A swath of land across the street from the legislature will be developed into an office, residential and retail complex that will also be a community gathering place with a network of pathways and open spaces, its developers said Friday.
They released preliminary details of the project after a deal for the provincial land was finalized, with equal partners Jawl Development Corp. of Victoria and Concert Real Estate Corp. of Vancouver paying $34 million.
The province has been selling public land in an effort to balance its budget. It put the six-acre Superior Street site, behind the legislature, on the market in October without setting a price, saying it wanted to encourage development on the land.
Plenty of potential buyers were enticed — in part by the province’s offer to lease 180,000 square feet of office space on the site for 20 years. Jawl and Concert have made an office leasing deal with the province.
In rough terms, about 376,000 square feet will go up in six buildings that will be built over seven to eight years, said Robert Jawl of Jawl Development. Offices will account for about 230,000 square feet, a range of residential options for 130,000 square feet, and retail about 16,000 square feet.
A focal point will be a central plaza with retailers and cafés facing the legislature fountain. A major goal is to create a public gathering area where people will want to spend time, Jawl said.
Consultations have been held with stakeholders and the developers made a presentation this week to about 50 community members at a James Bay Neighbourhood Association meeting.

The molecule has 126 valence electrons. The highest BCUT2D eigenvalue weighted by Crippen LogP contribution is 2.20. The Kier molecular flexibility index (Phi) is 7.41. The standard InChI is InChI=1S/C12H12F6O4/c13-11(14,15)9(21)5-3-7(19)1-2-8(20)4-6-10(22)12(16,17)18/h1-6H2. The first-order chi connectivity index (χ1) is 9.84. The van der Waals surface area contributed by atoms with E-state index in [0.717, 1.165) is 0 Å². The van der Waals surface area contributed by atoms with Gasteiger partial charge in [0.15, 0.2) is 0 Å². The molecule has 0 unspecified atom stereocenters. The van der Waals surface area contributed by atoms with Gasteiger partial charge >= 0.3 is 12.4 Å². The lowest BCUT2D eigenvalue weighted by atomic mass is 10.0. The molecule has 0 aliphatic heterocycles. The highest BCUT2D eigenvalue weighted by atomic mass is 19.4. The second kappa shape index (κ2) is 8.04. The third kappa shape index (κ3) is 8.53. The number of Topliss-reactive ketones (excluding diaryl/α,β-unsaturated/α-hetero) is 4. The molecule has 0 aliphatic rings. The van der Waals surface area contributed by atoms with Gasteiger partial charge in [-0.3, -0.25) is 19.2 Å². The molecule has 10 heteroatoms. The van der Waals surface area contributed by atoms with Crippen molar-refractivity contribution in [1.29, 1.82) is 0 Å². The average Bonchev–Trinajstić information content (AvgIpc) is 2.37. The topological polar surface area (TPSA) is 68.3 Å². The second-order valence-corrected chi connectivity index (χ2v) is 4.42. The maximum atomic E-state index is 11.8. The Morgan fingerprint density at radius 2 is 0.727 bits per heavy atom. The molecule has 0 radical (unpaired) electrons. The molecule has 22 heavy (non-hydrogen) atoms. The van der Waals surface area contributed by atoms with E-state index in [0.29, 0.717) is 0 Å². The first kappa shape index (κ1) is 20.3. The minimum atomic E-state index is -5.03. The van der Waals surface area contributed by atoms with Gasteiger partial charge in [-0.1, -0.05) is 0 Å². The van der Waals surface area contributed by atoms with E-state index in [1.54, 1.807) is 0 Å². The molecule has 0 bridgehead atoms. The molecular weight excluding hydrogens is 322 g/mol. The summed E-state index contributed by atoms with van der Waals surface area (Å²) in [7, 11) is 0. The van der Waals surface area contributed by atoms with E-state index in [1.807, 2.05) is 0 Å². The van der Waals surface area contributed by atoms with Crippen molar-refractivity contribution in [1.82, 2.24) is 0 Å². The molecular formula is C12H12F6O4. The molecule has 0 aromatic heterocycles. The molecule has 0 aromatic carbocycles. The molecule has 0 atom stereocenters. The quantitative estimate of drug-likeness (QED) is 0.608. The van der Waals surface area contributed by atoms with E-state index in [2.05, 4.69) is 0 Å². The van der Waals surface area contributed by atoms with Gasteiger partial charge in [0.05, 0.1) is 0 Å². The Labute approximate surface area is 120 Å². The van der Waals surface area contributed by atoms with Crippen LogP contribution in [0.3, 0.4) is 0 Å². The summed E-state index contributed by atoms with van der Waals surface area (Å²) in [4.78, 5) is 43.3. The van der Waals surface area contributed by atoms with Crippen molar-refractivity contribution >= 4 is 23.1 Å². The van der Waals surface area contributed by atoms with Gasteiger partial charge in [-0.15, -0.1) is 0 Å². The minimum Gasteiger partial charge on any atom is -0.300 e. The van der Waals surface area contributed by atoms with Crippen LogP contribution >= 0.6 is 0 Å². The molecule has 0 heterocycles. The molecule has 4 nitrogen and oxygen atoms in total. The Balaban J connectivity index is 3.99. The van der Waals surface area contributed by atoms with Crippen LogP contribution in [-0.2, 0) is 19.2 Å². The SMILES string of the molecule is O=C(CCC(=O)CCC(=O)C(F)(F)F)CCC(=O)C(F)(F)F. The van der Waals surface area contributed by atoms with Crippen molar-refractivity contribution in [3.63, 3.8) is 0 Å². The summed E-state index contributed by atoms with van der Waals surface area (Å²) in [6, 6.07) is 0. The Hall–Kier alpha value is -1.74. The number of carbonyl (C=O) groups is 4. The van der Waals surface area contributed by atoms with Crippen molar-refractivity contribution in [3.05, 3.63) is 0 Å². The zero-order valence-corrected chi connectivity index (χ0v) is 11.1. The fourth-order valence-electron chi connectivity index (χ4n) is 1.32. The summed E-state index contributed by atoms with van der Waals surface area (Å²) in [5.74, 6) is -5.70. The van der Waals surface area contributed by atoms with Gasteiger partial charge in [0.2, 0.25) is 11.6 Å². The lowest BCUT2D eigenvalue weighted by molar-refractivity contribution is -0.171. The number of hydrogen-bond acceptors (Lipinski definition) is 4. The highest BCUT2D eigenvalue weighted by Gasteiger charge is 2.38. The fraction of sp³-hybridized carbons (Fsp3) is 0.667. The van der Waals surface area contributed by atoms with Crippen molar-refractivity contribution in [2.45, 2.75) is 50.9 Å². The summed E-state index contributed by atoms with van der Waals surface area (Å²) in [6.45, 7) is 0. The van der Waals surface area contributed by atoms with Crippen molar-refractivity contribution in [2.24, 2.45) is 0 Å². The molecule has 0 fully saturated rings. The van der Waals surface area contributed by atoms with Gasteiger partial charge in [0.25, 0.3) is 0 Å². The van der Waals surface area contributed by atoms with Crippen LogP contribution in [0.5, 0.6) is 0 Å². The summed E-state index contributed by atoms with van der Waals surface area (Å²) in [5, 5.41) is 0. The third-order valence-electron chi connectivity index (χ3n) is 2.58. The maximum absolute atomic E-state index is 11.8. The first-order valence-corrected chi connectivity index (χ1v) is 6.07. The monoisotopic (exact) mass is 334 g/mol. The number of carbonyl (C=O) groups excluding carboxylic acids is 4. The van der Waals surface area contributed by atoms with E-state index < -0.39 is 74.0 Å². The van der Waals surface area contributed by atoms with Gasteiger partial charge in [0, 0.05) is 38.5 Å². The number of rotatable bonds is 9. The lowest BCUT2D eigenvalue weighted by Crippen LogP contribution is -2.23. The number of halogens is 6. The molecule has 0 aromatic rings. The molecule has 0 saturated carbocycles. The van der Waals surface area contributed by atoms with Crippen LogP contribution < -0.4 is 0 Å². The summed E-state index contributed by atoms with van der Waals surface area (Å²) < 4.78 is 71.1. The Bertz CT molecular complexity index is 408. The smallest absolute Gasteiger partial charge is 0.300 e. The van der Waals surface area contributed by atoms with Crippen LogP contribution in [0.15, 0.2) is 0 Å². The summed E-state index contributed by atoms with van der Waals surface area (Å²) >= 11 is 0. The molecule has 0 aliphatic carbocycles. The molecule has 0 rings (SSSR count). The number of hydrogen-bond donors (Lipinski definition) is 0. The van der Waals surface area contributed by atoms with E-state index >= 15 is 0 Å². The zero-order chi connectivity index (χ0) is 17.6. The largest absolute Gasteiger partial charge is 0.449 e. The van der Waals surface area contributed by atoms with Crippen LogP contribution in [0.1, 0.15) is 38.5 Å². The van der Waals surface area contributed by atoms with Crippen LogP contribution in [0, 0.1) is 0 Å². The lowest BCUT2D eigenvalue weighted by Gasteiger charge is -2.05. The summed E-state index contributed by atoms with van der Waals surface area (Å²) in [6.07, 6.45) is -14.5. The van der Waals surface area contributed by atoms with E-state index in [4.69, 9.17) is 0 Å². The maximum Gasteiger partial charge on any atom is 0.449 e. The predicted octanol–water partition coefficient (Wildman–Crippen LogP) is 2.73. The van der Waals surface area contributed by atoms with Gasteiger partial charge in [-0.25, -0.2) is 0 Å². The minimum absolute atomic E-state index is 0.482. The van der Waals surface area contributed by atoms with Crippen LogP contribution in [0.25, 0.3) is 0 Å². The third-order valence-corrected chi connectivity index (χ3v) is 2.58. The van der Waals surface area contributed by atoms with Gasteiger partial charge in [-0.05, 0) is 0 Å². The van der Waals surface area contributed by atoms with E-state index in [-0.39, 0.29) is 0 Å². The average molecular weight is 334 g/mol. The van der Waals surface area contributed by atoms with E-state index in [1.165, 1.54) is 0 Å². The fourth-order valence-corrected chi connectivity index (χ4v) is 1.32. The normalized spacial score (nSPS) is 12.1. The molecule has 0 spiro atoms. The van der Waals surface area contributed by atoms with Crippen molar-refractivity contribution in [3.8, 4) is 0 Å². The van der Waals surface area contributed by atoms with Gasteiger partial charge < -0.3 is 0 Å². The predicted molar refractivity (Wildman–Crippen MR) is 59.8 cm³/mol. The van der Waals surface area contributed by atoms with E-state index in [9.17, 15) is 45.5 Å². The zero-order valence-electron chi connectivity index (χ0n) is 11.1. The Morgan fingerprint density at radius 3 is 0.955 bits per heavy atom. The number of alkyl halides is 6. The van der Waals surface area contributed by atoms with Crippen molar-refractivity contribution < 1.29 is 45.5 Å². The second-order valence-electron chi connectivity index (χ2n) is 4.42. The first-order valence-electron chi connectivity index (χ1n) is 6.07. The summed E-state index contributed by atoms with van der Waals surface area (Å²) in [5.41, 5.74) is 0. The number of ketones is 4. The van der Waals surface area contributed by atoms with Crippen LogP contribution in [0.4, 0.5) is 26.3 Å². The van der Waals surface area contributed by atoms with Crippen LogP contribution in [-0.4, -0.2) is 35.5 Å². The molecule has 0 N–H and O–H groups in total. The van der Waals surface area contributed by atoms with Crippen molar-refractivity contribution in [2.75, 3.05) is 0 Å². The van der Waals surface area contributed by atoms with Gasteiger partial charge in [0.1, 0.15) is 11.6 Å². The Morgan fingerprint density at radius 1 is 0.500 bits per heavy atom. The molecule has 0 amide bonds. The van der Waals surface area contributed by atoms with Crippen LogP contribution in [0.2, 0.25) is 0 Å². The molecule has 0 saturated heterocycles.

“It was generally well received,” association president Marg Gardiner said.
Jawl cautioned that no firm dates have been set, but the first land-use applications could be sent to the City of Victoria this summer. Construction could start in 2015. The first office building would be ready in 2017, followed by a second office building.
B.C. government workers now housed in old office buildings on the site would move to the new facilities.
The target is to build offices to the top level of Leadership in Energy and Environmental Design standards, which is called platinum. The residential goal is the gold level, one tier down.
“The site and its build-out will serve as a benchmark for large-scale, mixed-use projects as a showpiece for sustainable design,” Jawl said.
The site is bordered by Menzies, Superior and Michigan streets. The Queen’s Printer on the east side is not part of the sale.
Three historic houses are to be relocated on the site to the southeast at Michigan and Government streets. Two other houses will be moved to another location, still be decided, in James Bay, Jawl said. An earlier plan had the old houses moved to a Kingston Street location but that is not being considered now.
“It’s a wonderful opportunity not only for the James Bay area, but also for in and around the legislative precinct, and also the city of Victoria as a whole,” said Brian McCauley, president and chief operating officer of Concert Properties Ltd. and Concert Real Estate Corp.
“You can’t find a more high-profile site than that.”
Concert has been building in Victoria for many years. Its Era condominium project at 728 Yates St., is under construction. Other condominiums include 365 Waterfront at the Selkirk Waterfront, the Astoria on Fairfield Road and the Belvedere on Humboldt Street.
The Jawls are developers and property owners who rolled out the mixed-use Selkirk Waterfront project, built the Atrium office and retail building at 800 Yates St., and have more plans for downtown office construction on Douglas Street.
Several other B.C.-owned parcels in Langford recently sold for almost $6 million.